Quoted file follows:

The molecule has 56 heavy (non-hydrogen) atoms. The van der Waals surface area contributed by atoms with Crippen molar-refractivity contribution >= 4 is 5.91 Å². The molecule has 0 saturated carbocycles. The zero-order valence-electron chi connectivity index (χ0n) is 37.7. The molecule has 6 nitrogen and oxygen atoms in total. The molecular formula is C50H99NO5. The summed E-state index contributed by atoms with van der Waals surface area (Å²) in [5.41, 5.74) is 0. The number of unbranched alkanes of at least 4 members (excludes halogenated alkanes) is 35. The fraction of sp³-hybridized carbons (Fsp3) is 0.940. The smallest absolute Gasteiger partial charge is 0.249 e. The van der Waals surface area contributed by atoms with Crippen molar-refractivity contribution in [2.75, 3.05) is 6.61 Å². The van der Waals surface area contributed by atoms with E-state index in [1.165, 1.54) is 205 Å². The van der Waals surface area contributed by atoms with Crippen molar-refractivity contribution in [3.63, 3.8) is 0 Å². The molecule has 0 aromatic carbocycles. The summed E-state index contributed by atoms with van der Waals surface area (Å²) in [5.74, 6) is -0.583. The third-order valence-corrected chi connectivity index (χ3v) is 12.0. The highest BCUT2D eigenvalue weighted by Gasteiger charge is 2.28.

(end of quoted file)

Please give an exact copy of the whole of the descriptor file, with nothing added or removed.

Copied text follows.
The molecule has 56 heavy (non-hydrogen) atoms. The van der Waals surface area contributed by atoms with Crippen molar-refractivity contribution >= 4 is 5.91 Å². The molecule has 0 saturated carbocycles. The zero-order valence-electron chi connectivity index (χ0n) is 37.7. The molecule has 6 nitrogen and oxygen atoms in total. The molecular formula is C50H99NO5. The summed E-state index contributed by atoms with van der Waals surface area (Å²) in [5.41, 5.74) is 0. The number of unbranched alkanes of at least 4 members (excludes halogenated alkanes) is 35. The fraction of sp³-hybridized carbons (Fsp3) is 0.940. The smallest absolute Gasteiger partial charge is 0.249 e. The van der Waals surface area contributed by atoms with Crippen molar-refractivity contribution in [2.75, 3.05) is 6.61 Å². The van der Waals surface area contributed by atoms with E-state index in [1.165, 1.54) is 205 Å². The van der Waals surface area contributed by atoms with Crippen molar-refractivity contribution in [3.63, 3.8) is 0 Å². The molecule has 0 aromatic carbocycles. The summed E-state index contributed by atoms with van der Waals surface area (Å²) in [5.74, 6) is -0.583. The third-order valence-corrected chi connectivity index (χ3v) is 12.0. The highest BCUT2D eigenvalue weighted by Gasteiger charge is 2.28.